For the missionaries called to Hawai‘i, the timing of the call was less than ideal. Not only had they already been separated from loved ones for an extended period of time, but they had little hope of obtaining needed funds since the traditional mining season had ended. Nevertheless, following Rich’s departure, the missionaries quickly rebuilt their dam and started to work their claim. They then struck gold, gathering enough of the precious metal to outfit themselves for their missions, secure their passage to the islands, and still send some back to Utah.
On November 15, 1850, the elders boarded the
Imaum of Muscat for the voyage to Honolulu. Strong headwinds stranded the vessel in San Francisco Bay, a most unpleasant experience for Cannon and the other missionaries prone to seasickness. The Imaum finally made open sea after a harrowing journey through the Golden Gate.
The Imaum reached Honolulu harbor on December 12. The sea-weary Latter-day Saints on board knew little about the islands to which they had been sent or the people among whom they had been called to labor. As Cannon later wrote: “We landed upon these shores complete strangers,—totally ignorant of the language, customs, and prejudices of the people among whom we landed, with a strong influence to contend against, and that, wielded by these well acquainted with what we were ignorant of—ours seemed a hard lot, unless we could be aided by some power superior to that possessed by mortal.” 20
After dedicating the country for missionary work, the elders were assigned to each of the principal islands, with Cannon and Keeler having responsibility for Maui. Before leaving Honolulu they were joined by Bigler, who was left without a missionary companion when Clark counseled Morris to accept employment.
While some of the missionaries recalled Rich talking to them about wintering in the islands, others, such as Cannon and Bigler, believed that Rich had introduced the possibility of longer service when he suggested that the missionaries act as the Spirit dictated following their arrival. There was little consideration among the missionaries, however, that their mission would involve learning a foreign language. Cannon later characterized his first encounter with native Hawaiians this way: “The monotonous character of their language, their rapid utterance, their numerous gestures, caused us to watch them with interest. We thought them a strange people. I little thought at that time that I would ever learn their language, or become as familiar with their customs as I afterwards did; for, though we had been sent on missions to the Islands, we supposed our time would be occupied in preaching to the whites.” 21
After separating to the various islands, the elders discovered that the number of haole (nonnative Hawaiians) was not as great as expected. There were fewer than two thousand foreigners among the estimated eighty-four thousand residents of the Sandwich Islands in 1850. After the missionaries held public meetings for the foreign-born population, they concluded that the 22 haole had little interest in their message. Cannon later noted, “We soon became satisfied that if we confined our labors to the whites, our mission to those islands would be a short one.” 23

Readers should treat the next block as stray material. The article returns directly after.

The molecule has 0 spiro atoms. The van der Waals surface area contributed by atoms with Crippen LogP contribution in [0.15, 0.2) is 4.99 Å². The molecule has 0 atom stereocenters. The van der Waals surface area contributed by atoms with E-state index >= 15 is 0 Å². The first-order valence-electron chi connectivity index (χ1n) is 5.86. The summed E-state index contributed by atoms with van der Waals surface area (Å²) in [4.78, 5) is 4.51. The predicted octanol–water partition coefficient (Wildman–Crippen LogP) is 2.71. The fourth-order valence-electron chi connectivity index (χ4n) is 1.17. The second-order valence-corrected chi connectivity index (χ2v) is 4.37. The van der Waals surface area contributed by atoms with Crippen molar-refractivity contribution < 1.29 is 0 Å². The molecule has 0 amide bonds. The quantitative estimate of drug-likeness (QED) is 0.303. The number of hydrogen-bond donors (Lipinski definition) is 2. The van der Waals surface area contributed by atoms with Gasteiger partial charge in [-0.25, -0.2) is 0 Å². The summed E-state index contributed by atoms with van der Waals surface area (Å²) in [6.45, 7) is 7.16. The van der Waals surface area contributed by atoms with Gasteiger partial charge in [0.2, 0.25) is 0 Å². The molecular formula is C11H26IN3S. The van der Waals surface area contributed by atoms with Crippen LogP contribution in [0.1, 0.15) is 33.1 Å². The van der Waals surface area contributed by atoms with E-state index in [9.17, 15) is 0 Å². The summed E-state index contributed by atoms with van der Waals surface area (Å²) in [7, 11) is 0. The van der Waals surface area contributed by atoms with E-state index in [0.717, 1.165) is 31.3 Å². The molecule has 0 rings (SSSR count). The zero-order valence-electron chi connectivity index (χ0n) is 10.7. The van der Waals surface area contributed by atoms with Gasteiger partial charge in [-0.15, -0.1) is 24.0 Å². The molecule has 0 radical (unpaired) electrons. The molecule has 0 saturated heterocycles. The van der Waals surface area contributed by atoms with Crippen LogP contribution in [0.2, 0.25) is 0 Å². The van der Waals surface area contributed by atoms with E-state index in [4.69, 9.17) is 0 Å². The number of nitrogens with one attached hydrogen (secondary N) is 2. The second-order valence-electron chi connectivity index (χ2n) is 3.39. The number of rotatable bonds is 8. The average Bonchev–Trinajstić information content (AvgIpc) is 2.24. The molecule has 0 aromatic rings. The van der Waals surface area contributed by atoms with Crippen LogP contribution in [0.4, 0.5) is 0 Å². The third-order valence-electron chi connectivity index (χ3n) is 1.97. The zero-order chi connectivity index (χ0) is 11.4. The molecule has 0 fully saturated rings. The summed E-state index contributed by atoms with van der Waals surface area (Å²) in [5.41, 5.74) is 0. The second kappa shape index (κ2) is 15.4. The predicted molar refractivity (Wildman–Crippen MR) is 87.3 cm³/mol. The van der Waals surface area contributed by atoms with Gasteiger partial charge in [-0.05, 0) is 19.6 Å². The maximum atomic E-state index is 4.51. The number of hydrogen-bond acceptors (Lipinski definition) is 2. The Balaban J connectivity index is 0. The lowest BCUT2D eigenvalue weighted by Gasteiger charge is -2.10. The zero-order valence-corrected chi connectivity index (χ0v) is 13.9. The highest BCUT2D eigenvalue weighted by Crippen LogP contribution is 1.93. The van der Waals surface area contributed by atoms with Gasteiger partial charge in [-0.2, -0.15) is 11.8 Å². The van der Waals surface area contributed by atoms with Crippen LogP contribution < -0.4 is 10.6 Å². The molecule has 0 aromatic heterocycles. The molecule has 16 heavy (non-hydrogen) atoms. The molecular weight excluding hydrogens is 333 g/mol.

Within days of arriving on Maui, Cannon, Keeler, and Bigler determined to preach to the native population in their own tongue and to work with the haole as the opportunity presented itself. Cannon later recounted their decision: “The idea of leaving the islands, because there were not enough white men to preach the gospel to, was so foreign to the minds of my companions on Maui, and to myself. . . . It would sound badly for ten Elders to be sent out to the islands by Elder C. C. Rich . . . and when we found there were not whites that would receive us, turn around and go home, and leave a whole nation to welter in ignorance, because he did not happen to tell us that we were to preach to them in their own tongue.” Initially, the missionaries on the other islands likewise turned their efforts towards the 24 kanaka (native Hawaiians).
Not surprisingly, however, discouragement followed this new challenge. Hawaiian dictionaries were hard to come by, and with no organized means of learning the language, the missionaries surmised that it would take months, possibly years, before they could preach in Hawaiian. Those who understood their mission to be only for the winter determined to leave. By February, after counseling with Clark, three missionaries had left for home: Dixon, Whittle, and Blackwell. At this time Farrer decided to join the missionaries on Maui. The same month, Clark also left the mission. Before leaving the islands he baptized the mission’s first convert. In addition to the four Maui missionaries, Hawkins remained on the Big Island, where he labored by himself for several months.
Before some of the missionaries decided to leave, Cannon and the other Maui missionaries had an experience that strengthened their resolve to stay. As they prepared to scatter throughout the island in hopes of finding someone who would provide them room and board, a native Hawaiian woman named Nalimanui came forward and provided the means for them to remain together at Lahaina while they studied the language.